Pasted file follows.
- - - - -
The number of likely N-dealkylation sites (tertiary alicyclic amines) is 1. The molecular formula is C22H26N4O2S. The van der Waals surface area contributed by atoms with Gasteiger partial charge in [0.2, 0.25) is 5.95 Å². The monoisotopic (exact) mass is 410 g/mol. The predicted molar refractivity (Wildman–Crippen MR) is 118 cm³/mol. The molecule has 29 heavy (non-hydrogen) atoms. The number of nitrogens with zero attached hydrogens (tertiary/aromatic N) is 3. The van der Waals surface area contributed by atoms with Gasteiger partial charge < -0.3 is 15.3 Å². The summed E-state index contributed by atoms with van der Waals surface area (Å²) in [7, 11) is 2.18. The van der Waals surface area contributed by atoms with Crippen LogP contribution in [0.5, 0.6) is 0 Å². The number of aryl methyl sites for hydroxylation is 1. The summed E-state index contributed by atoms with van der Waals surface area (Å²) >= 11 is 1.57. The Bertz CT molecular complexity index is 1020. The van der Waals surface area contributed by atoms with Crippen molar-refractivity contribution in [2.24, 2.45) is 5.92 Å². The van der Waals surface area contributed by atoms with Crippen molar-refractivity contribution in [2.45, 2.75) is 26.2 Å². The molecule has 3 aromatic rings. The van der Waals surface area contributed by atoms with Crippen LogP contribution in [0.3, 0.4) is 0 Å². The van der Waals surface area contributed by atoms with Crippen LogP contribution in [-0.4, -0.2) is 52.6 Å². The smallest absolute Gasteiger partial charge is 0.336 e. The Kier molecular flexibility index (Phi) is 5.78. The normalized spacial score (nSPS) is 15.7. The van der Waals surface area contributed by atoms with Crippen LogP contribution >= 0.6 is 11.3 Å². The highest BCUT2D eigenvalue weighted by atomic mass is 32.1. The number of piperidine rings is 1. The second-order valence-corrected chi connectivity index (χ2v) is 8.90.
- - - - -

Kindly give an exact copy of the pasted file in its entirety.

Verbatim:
The number of likely N-dealkylation sites (tertiary alicyclic amines) is 1. The molecular formula is C22H26N4O2S. The van der Waals surface area contributed by atoms with Gasteiger partial charge in [0.2, 0.25) is 5.95 Å². The monoisotopic (exact) mass is 410 g/mol. The predicted molar refractivity (Wildman–Crippen MR) is 118 cm³/mol. The molecule has 29 heavy (non-hydrogen) atoms. The number of nitrogens with zero attached hydrogens (tertiary/aromatic N) is 3. The van der Waals surface area contributed by atoms with Gasteiger partial charge < -0.3 is 15.3 Å². The summed E-state index contributed by atoms with van der Waals surface area (Å²) in [7, 11) is 2.18. The van der Waals surface area contributed by atoms with Crippen LogP contribution in [0.5, 0.6) is 0 Å². The number of aryl methyl sites for hydroxylation is 1. The summed E-state index contributed by atoms with van der Waals surface area (Å²) >= 11 is 1.57. The Bertz CT molecular complexity index is 1020. The van der Waals surface area contributed by atoms with Crippen molar-refractivity contribution in [2.24, 2.45) is 5.92 Å². The van der Waals surface area contributed by atoms with Crippen molar-refractivity contribution in [2.45, 2.75) is 26.2 Å². The molecule has 3 aromatic rings. The van der Waals surface area contributed by atoms with Crippen LogP contribution in [0.3, 0.4) is 0 Å². The van der Waals surface area contributed by atoms with Crippen LogP contribution in [-0.4, -0.2) is 52.6 Å². The smallest absolute Gasteiger partial charge is 0.336 e. The Kier molecular flexibility index (Phi) is 5.78. The normalized spacial score (nSPS) is 15.7. The van der Waals surface area contributed by atoms with Crippen LogP contribution >= 0.6 is 11.3 Å². The highest BCUT2D eigenvalue weighted by atomic mass is 32.1. The number of piperidine rings is 1. The second-order valence-corrected chi connectivity index (χ2v) is 8.90.